Facebook whistleblower Frances Haugen created an international media blitz earlier this year when she leaked tens of thousands of damning internal company documents to the Wall Street Journal and US government. Her disclosures so far have prompted public outrage and government investigations — and they’ve directed a spotlight at an increasingly powerful movement of tech workers who have been organizing to hold their companies accountable over ethical concerns ranging from workplace issues to questionable business practices.
These employees — a mix of public whistleblowers and internal activists — often risk their careers and reputations to alert the public to problematic behavior at the companies they worked for. Some of them are blue-collar workers who take even greater risks to speak out because they have less financial and professional security than corporate employees. But they keep coming forward, as more disillusioned tech workers become convinced they have the unique insights that will force powerful tech giants to face public accountability for their missteps.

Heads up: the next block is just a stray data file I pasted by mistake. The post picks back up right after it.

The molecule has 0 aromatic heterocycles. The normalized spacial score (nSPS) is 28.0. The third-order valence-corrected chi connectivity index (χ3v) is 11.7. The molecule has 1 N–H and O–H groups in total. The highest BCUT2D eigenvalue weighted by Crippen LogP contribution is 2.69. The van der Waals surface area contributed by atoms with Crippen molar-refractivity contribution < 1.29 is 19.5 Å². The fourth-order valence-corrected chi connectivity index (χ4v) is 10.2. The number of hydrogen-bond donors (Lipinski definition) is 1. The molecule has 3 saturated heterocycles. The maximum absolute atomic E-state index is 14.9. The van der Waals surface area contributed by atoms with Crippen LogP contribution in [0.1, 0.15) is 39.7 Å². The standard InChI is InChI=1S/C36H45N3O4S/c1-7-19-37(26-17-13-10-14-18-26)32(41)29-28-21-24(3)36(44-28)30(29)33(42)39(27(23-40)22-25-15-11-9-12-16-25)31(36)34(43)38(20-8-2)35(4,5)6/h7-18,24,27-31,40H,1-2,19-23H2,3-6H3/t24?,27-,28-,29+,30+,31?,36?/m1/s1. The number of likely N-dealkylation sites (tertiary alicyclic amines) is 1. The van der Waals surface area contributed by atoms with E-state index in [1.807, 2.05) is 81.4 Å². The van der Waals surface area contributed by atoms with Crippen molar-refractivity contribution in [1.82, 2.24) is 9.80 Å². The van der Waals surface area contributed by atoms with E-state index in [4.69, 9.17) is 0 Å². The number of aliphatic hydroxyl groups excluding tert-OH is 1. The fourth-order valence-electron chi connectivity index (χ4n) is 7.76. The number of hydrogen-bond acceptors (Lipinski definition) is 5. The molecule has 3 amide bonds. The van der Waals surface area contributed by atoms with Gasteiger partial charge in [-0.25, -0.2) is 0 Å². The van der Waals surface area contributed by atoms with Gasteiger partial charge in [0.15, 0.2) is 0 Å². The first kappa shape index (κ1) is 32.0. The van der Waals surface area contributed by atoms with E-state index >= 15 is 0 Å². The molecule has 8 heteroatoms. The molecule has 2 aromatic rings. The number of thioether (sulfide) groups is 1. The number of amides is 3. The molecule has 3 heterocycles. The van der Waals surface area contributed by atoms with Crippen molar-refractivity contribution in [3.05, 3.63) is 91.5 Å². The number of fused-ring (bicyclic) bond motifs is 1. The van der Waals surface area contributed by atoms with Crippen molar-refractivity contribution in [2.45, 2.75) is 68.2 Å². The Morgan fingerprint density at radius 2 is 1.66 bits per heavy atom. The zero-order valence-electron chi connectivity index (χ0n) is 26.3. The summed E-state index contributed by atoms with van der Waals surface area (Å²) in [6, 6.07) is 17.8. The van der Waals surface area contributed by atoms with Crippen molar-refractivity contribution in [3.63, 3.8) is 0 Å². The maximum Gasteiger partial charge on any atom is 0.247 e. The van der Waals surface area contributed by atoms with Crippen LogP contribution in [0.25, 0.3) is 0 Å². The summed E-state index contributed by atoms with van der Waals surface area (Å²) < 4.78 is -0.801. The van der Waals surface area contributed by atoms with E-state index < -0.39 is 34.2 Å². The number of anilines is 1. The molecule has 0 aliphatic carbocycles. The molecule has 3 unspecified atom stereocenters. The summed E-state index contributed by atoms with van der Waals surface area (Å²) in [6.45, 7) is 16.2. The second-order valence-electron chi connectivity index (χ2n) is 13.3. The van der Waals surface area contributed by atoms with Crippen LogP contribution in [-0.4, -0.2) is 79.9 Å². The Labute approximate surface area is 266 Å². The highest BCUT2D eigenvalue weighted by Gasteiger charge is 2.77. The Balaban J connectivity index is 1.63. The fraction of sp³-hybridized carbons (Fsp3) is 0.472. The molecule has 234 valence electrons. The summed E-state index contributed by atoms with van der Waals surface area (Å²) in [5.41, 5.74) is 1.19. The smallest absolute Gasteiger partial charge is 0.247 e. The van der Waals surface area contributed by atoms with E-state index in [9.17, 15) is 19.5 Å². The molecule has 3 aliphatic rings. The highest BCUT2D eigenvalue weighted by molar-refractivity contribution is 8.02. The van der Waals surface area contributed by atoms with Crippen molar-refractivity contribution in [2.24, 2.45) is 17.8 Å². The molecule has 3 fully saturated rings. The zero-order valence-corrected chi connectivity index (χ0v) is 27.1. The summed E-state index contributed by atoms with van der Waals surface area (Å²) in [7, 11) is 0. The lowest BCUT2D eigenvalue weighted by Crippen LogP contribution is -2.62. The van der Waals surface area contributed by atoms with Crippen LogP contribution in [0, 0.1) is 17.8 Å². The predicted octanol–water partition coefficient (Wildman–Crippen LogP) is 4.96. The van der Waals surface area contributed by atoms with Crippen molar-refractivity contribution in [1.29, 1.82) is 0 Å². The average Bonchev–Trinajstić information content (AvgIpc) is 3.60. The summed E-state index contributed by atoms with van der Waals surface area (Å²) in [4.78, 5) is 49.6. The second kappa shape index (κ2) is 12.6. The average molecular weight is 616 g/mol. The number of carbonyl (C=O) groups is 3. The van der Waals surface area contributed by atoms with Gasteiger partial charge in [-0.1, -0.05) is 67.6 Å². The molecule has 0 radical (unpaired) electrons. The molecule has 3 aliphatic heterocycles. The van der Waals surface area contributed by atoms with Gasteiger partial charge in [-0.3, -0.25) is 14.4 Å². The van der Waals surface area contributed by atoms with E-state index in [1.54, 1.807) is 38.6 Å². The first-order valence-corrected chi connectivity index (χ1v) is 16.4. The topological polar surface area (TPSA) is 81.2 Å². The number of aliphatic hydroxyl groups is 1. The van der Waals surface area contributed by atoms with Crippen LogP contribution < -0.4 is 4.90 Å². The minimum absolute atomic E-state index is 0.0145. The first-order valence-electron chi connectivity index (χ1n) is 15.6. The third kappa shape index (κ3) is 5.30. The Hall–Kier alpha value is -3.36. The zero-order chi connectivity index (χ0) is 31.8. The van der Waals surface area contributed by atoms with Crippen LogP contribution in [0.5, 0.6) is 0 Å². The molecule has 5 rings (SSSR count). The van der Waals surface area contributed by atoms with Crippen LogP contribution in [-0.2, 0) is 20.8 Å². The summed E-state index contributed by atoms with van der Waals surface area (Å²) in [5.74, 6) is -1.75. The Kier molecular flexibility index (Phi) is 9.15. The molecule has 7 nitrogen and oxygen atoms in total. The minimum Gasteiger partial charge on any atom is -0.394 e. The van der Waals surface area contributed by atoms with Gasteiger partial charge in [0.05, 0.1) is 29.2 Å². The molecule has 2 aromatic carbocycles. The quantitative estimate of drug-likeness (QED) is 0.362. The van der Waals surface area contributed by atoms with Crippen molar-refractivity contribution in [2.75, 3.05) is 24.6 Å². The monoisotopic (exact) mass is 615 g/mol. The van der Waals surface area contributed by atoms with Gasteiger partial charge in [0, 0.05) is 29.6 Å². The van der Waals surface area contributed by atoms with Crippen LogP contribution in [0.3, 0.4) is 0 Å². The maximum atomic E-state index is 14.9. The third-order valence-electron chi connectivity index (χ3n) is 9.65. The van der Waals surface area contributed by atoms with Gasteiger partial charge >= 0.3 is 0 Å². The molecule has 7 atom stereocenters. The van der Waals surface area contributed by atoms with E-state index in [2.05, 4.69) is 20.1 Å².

To understand why these workers spoke up — and how that impacted their own lives and the world since they did — Recode interviewed almost a dozen recent whistleblowers and employee activists in tech, from Frances Haugen to Chris Smalls, a former Amazon warehouse manager who is now helping lead a movement to unionize the company’s blue-collar workers.
“A few years ago, it was very rare…